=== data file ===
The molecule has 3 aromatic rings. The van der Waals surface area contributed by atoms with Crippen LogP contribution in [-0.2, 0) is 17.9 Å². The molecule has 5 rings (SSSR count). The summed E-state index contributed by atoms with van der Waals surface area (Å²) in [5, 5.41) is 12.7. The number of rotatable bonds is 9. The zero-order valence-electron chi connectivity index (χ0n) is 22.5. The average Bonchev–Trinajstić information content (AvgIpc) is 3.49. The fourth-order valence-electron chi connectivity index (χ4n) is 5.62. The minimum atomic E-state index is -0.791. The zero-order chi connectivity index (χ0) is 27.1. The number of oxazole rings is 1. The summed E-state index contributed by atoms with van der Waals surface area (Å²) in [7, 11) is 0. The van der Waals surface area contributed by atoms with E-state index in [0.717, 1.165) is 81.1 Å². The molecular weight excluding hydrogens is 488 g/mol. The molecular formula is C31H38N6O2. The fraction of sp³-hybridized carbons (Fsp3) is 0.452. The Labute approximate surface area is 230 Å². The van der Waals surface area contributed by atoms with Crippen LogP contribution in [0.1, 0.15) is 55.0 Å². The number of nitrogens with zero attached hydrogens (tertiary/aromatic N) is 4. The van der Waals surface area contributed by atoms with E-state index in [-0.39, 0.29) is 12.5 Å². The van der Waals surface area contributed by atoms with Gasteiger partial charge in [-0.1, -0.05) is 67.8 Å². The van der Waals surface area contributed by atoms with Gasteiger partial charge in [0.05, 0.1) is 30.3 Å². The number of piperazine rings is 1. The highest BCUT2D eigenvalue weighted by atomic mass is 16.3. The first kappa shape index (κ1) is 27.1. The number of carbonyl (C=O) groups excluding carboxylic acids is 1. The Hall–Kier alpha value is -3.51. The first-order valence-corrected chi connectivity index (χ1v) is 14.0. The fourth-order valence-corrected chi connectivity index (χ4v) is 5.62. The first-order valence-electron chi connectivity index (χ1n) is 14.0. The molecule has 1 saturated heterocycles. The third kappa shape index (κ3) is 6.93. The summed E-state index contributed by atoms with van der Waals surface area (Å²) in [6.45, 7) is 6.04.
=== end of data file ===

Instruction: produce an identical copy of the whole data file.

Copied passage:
The molecule has 3 aromatic rings. The van der Waals surface area contributed by atoms with Crippen LogP contribution in [-0.2, 0) is 17.9 Å². The molecule has 5 rings (SSSR count). The summed E-state index contributed by atoms with van der Waals surface area (Å²) in [5, 5.41) is 12.7. The number of rotatable bonds is 9. The zero-order valence-electron chi connectivity index (χ0n) is 22.5. The average Bonchev–Trinajstić information content (AvgIpc) is 3.49. The fourth-order valence-electron chi connectivity index (χ4n) is 5.62. The minimum atomic E-state index is -0.791. The zero-order chi connectivity index (χ0) is 27.1. The number of oxazole rings is 1. The summed E-state index contributed by atoms with van der Waals surface area (Å²) in [7, 11) is 0. The van der Waals surface area contributed by atoms with E-state index in [0.717, 1.165) is 81.1 Å². The molecular weight excluding hydrogens is 488 g/mol. The molecular formula is C31H38N6O2. The fraction of sp³-hybridized carbons (Fsp3) is 0.452. The Labute approximate surface area is 230 Å². The van der Waals surface area contributed by atoms with Crippen LogP contribution in [0.1, 0.15) is 55.0 Å². The number of nitrogens with zero attached hydrogens (tertiary/aromatic N) is 4. The van der Waals surface area contributed by atoms with E-state index in [-0.39, 0.29) is 12.5 Å². The van der Waals surface area contributed by atoms with Gasteiger partial charge in [-0.1, -0.05) is 67.8 Å². The van der Waals surface area contributed by atoms with Gasteiger partial charge in [0.05, 0.1) is 30.3 Å². The number of piperazine rings is 1. The highest BCUT2D eigenvalue weighted by atomic mass is 16.3. The first kappa shape index (κ1) is 27.1. The number of carbonyl (C=O) groups excluding carboxylic acids is 1. The Hall–Kier alpha value is -3.51. The first-order valence-corrected chi connectivity index (χ1v) is 14.0. The fourth-order valence-corrected chi connectivity index (χ4v) is 5.62. The first-order valence-electron chi connectivity index (χ1n) is 14.0. The molecule has 1 saturated heterocycles. The third kappa shape index (κ3) is 6.93. The summed E-state index contributed by atoms with van der Waals surface area (Å²) in [6.45, 7) is 6.04.